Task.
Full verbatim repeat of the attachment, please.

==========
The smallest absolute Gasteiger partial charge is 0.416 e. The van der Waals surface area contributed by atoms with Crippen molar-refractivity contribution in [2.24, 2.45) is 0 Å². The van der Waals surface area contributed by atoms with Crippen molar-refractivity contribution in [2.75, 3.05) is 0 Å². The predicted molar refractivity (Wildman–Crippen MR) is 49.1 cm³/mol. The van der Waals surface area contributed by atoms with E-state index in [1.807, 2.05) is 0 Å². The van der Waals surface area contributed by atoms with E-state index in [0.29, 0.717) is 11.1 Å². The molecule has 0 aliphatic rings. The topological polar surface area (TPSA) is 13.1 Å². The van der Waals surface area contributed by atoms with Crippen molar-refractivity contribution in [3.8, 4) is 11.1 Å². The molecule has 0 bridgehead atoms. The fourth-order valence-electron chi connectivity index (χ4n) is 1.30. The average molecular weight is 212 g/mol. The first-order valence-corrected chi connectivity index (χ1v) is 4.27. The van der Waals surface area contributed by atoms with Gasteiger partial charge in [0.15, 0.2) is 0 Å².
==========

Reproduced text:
The smallest absolute Gasteiger partial charge is 0.416 e. The van der Waals surface area contributed by atoms with Crippen molar-refractivity contribution in [2.24, 2.45) is 0 Å². The van der Waals surface area contributed by atoms with Crippen molar-refractivity contribution in [2.75, 3.05) is 0 Å². The predicted molar refractivity (Wildman–Crippen MR) is 49.1 cm³/mol. The van der Waals surface area contributed by atoms with E-state index in [1.807, 2.05) is 0 Å². The van der Waals surface area contributed by atoms with E-state index in [0.29, 0.717) is 11.1 Å². The molecule has 0 aliphatic rings. The topological polar surface area (TPSA) is 13.1 Å². The van der Waals surface area contributed by atoms with Crippen molar-refractivity contribution in [3.8, 4) is 11.1 Å². The molecule has 0 bridgehead atoms. The fourth-order valence-electron chi connectivity index (χ4n) is 1.30. The average molecular weight is 212 g/mol. The first-order valence-corrected chi connectivity index (χ1v) is 4.27. The van der Waals surface area contributed by atoms with Gasteiger partial charge in [0.15, 0.2) is 0 Å².